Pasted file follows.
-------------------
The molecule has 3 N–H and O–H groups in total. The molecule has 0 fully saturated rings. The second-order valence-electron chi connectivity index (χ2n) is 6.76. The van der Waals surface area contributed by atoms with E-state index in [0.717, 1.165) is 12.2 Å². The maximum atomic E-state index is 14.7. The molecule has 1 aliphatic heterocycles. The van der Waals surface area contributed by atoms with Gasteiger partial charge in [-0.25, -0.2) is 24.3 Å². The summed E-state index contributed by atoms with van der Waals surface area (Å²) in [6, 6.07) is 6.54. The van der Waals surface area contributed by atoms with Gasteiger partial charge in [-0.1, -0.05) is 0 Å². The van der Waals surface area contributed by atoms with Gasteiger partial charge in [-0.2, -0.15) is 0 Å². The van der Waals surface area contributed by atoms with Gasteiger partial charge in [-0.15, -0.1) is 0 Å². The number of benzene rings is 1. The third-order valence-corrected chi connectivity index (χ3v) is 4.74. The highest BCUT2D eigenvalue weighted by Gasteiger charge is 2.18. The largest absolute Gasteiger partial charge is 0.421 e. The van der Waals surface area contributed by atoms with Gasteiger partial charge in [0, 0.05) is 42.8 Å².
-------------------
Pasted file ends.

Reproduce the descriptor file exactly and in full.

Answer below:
The molecule has 3 N–H and O–H groups in total. The molecule has 0 fully saturated rings. The second-order valence-electron chi connectivity index (χ2n) is 6.76. The van der Waals surface area contributed by atoms with E-state index in [0.717, 1.165) is 12.2 Å². The maximum atomic E-state index is 14.7. The molecule has 1 aliphatic heterocycles. The van der Waals surface area contributed by atoms with Gasteiger partial charge in [-0.25, -0.2) is 24.3 Å². The summed E-state index contributed by atoms with van der Waals surface area (Å²) in [6, 6.07) is 6.54. The van der Waals surface area contributed by atoms with Gasteiger partial charge in [-0.1, -0.05) is 0 Å². The van der Waals surface area contributed by atoms with Gasteiger partial charge in [-0.2, -0.15) is 0 Å². The van der Waals surface area contributed by atoms with Gasteiger partial charge in [-0.15, -0.1) is 0 Å². The number of benzene rings is 1. The third-order valence-corrected chi connectivity index (χ3v) is 4.74. The highest BCUT2D eigenvalue weighted by Gasteiger charge is 2.18. The largest absolute Gasteiger partial charge is 0.421 e. The van der Waals surface area contributed by atoms with Gasteiger partial charge in [0, 0.05) is 42.8 Å².